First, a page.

Wednesday, 5 July 2017

July 5th Strumpshaw Fen

Little Egret
I was considering looking for the silver-washed fritillaries this morning at Strumpshaw, but the horseflies were after my repellent-sprayed legs again. So, instead, I retreated to the 'safety' of the Fen Hide, where they couldn't get me (at least in theory). It turned out to be a good decision. When I arrived inside the hide, a little egret was busy fishing with it's reflection mirroring it on the surface of the water. The pool was teaming with fish and the egret was making the most of the opportunity, catching plenty. A heron was sitting in a bush nearby, seemingly uninterested in the feast below. After several minutes of hunting alone, the egret was then joined by four other egrets and a fifth appeared some time later. This caused a slight argument here and there, but for the most part they got on feeding at close proximity of each other. A kingfisher even showed up for the feast, perching on the various posts to get a better view of the fish.
Grey Heron
More Little Egrets arrive
Cobber the Black Swan
Reed Warbler

Otter circling some worried Mallards
At Reception Hide, the kingfisher was active here too, making many visits to it's favourite tree. No wonder, the broad in front of the hide was also brimming with fish and plenty of fish hunters looking to fill their bellies. Cormorants and little egrets were having a field day, but surprisingly not the herons which preferred lounging around on the trees. But then, the ultimate fish predator arrived. All of a sudden, lots of ducks started fleeing from the far left channel. Following them out of the channel was an otter! The ducks (which many were now moulting their flight feathers, making them flightless) huddled together around the reedy islands as they watch the otter circle the entire broad. The otter was more interested in the fish, though, and it was continuously diving after them as it made a loop around the broad until it finally disappeared down the far right channel.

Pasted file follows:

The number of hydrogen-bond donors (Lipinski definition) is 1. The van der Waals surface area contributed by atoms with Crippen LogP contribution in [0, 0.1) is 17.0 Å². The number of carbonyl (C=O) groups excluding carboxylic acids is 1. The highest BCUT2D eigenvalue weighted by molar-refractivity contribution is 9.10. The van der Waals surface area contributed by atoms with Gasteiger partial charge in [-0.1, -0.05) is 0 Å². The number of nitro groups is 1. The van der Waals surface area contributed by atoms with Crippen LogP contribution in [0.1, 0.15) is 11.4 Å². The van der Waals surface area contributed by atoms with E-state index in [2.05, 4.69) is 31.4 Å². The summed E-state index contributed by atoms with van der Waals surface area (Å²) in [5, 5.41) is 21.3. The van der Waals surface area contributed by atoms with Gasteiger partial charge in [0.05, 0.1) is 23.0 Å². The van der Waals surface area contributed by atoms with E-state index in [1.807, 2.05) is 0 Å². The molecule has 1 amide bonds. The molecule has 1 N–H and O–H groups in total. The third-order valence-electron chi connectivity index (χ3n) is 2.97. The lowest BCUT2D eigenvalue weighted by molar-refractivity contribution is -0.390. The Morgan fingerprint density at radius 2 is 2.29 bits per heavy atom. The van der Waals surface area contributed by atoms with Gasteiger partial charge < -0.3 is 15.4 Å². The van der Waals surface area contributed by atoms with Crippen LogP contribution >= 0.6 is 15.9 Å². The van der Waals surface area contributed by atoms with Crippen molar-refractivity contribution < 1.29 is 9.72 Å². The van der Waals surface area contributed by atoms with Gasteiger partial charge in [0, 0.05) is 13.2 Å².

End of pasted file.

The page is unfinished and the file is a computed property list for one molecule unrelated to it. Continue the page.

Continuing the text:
Little Egret
Other highlights today include; scarce chasers and other dragonflies, swallowtails which were being attracted to the buddleia bushes, marsh harriers making food passes to their fledged chicks, bearded tits, a bullfinch and a sparrowhawk.

Marsh Harriers making a food pass!
Marsh Harrier
Yellow and Black Longhorn Beetle


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